By now, pharma and device companies have reported their aggregate physician payment data to CMS. Firms are now gearing up for the next phase: detailed filing of Sunshine data later this year, after which the inquiries and disputes window will begin.
That has companies worried—are call centers and sales reps equipped to handle inquiries? Where will they go to track down information, should a physician dispute payments for an educational item or a meal? These queries could come pouring in, threatening to swamp companies’ transparency staff.
This year CMS changed its timeline to a two-step filing process: the aggregate data (by March 31) followed by a granular filing and 45-day CMS inquiry and dispute period. While there is still some time left before the next filing, consultants from Huron Consulting Group said, many of the consultancy’s clients are thinking about how to smooth out some of that anticipated work.
One of the consultants, speaking on an April webinar, recalled that a client mentioned how he had gotten an inquiry from a physician about a sandwich. “It took him a week…on and off…to resolve this inquiry about one sandwich,” said Joseph Morrell, a manager in Huron’s life science practice during a webinar.
Typically, companies’ aggregate-spend teams have assigned only one or two people to handle disputes, according to a survey Huron conducted among 38 life science companies. “A lot of our clients are trying to figure out how many disputes they might get,” said Morrell. “Nobody really knows.”
One way to prepare: make transaction data available for HCPs to review before CMS’s review period. A small pre-disclosure pilot can be used to “pressure test” the process for handling inquiries and disputes, Morrell said. A third of respondents have done some sort of pre-disclosure this year, survey data indicate.
Clients are also thinking about where will they go to track and identify “dispute themes,” and equipping field teams to handle FAQs, while trying to keep sales reps out of the process.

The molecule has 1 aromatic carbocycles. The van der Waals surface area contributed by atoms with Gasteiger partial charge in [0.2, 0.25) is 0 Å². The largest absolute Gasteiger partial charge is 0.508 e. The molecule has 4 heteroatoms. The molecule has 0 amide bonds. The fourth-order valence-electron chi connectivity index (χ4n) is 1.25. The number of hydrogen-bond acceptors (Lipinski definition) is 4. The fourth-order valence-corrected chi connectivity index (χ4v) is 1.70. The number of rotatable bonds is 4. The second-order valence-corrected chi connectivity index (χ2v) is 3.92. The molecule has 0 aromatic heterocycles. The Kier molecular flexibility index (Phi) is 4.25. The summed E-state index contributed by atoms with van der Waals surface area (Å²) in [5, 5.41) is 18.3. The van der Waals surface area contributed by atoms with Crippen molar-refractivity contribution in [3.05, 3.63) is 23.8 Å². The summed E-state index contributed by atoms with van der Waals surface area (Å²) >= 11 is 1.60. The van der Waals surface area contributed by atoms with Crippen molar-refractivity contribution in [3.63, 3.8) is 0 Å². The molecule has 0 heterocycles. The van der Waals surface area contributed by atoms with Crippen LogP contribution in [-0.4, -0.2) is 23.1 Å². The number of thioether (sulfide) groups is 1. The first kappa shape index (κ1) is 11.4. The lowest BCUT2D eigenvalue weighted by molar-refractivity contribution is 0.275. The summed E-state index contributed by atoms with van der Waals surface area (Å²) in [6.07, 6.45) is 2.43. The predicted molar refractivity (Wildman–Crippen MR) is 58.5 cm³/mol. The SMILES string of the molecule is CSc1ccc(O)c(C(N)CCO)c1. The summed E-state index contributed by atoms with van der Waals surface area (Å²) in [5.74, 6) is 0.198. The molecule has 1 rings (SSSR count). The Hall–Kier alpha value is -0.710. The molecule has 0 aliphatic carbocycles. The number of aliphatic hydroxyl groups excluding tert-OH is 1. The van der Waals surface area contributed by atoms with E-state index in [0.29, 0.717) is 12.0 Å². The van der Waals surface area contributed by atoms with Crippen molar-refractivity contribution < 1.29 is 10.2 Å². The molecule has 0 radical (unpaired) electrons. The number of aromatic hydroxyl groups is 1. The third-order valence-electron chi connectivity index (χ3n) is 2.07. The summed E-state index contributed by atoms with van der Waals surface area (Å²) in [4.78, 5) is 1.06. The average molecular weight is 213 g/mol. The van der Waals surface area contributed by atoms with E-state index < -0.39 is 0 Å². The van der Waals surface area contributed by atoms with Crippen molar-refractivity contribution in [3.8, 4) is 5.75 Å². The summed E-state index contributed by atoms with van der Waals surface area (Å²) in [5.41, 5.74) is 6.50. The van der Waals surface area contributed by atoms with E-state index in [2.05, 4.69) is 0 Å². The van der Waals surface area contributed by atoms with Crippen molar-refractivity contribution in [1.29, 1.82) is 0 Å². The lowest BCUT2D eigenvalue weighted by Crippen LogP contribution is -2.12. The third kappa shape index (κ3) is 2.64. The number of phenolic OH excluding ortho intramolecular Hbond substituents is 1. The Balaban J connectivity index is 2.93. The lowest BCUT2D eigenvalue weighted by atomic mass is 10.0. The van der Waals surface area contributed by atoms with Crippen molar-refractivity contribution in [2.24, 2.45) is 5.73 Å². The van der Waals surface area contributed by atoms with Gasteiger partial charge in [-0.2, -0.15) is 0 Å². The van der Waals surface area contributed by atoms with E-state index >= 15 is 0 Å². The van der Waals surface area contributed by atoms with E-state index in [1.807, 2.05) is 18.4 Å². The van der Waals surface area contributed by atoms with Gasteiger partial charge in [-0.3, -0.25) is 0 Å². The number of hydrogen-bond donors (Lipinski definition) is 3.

Three-fifths of respondents (59%) said they want minimal rep involvement in the dispute process. “A lot of our clients worry a physician might make a dispute with a sales rep, and the rep would forget some of the information, or not write it down correctly; and it wouldn’t get into the aggregate spend system,” said Morrell.
Instead, many clients are getting a list together of destinations to which doctors could send their questions, like a help desk, AE-reporting area or customer service line, and equipping these call centers with key talking points around open payments.
And, Morrell noted, some are already considering doing a pre-disclosure in the fourth quarter, for data from the first half of this year, after the CMS window for 2013 data closes.
They are building the list of whom to include on such pre-disclosure lists: either tracking all those who disputed a transaction this year and automatically sending it to them; or sending data only to those HCPs who logged the most transactions or highest dollar amount, for instance.
While only 30% chose to pre-disclose this year, Morrell said, “I think it will be quite a lot higher going forward.”